Today we had our fraternity meeting for the month of May, and what a good meeting it was! We might have finally gotten a handle on setting up Zoom after, what, nearly a year of trials, errors, and frustrations. Two of our members who haven’t been able to join us in person—one for a few years—were able to participate, which was a real joy! Technology can be a curse, but it can also be a blessing; it all depends on how it’s used. Today was certainly a blessing, and I hope we can build upon it to allow others to share in such an important, central part of our life as Secular Franciscans.
For our ongoing formation work, we read through Pope Francis’ address to the Secular Franciscan Order made on November 11, 2021. Two words in particular made for fruitful discussions: penance and poverty. The Holy Father lays out an understanding of penance that “leads the penitent to places where he would never have wanted to go,” that penance is not simply something one “does” (fasting, almsgiving, etc.) but more importantly is the “opening of the heart to Christ.” This isn’t the usual meaning of penance that so many of us are familiar with. In my own admittedly limited understanding, I take this to mean that penance is the turning away from the life of the world and towards the spiritual life that we find in Christ. When I fast, I turn away from the physicality of food and my body’s needs so that I can more fully focus on opening my heart to God’s presence. The penitential act of fasting is the secondary “consequence of the decision to open one’s heart to God.”
Poverty for us Seculars is a topic of continuing discussion since we are not called to the same experience of poverty as our sisters and brothers in the first and second orders, and in the Third Order Regular (TOR). While I believe we all try to live materially simple lives, we work to bring spiritual poverty to the forefront of our Franciscan life. Pope Francis puts it this way: “The vocation of the Secular Franciscan is to live the Gospel in the world in the style of [St. Francis]; to take the Gospel as the ‘form and rule’ of life. I urge you to embrace the Gospel as you embrace Jesus. Let the Gospel, that is Jesus Himself, shape your life. In this way you will take on poverty, minority and simplicity as your distinguishing marks before all.”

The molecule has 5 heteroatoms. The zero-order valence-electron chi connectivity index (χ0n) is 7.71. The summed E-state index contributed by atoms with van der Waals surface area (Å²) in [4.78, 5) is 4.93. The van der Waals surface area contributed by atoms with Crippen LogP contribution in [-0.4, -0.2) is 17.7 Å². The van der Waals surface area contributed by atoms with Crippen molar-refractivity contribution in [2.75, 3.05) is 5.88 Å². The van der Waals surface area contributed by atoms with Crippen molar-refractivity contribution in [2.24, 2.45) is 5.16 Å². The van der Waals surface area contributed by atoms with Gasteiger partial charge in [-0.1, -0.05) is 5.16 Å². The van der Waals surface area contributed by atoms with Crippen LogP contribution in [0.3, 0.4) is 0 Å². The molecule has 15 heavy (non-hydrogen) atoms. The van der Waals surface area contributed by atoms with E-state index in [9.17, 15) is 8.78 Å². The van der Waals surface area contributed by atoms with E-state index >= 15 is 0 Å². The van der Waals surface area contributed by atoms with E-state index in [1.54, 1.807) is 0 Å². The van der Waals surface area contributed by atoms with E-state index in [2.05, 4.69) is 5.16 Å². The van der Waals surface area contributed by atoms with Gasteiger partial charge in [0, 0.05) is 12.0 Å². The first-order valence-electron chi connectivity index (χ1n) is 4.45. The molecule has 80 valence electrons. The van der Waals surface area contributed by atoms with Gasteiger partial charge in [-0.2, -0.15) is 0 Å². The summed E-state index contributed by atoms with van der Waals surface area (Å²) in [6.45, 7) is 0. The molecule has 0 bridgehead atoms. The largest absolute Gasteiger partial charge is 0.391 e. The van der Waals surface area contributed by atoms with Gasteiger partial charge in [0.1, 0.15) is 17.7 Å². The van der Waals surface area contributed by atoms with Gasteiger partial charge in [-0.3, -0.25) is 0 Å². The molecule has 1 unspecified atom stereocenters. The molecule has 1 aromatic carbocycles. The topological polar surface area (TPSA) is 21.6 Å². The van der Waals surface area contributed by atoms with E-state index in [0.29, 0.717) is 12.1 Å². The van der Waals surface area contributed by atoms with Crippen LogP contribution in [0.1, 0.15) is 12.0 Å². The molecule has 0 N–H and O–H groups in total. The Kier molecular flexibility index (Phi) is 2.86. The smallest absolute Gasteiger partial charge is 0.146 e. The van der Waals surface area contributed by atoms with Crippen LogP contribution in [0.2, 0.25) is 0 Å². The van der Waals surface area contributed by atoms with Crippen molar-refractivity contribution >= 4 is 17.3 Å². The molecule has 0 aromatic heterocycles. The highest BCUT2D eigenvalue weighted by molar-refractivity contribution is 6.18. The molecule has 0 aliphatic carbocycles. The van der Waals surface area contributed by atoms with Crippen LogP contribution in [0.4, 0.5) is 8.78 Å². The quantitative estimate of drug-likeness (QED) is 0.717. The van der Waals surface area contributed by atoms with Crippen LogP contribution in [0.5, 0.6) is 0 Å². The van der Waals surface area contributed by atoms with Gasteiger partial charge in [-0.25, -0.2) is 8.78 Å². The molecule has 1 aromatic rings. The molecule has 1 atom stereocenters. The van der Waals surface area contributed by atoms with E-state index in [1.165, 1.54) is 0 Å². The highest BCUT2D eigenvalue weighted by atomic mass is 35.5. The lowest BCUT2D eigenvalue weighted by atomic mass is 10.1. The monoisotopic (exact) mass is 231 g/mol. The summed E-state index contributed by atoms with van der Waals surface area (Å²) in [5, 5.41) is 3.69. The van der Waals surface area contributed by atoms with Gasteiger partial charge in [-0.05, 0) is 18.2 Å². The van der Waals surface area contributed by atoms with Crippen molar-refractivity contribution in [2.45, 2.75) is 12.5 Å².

It is one thing to profess that I “follow Jesus.” It is quite another to attempt to walk in His footsteps. Even St. Francis felt he failed in the effort, though we see in him one of the finest efforts to live as closely to the life Jesus lived as is possible. We have, like St. Francis, the gift of the gospels, and it is our embrace of the gospel life and all its challenges that makes up our identity as Franciscans—and as Catholics, as Christians, and as children of God.
The richness and depth of these ideas is what makes a way of life and not merely an intellectual exercise. Fortunately, we not only walk paths that others have walked before us, but we also have companions on the Way, our sisters and brothers in this life, as well as those who watch, encourage, and support us from His kingdom. Amen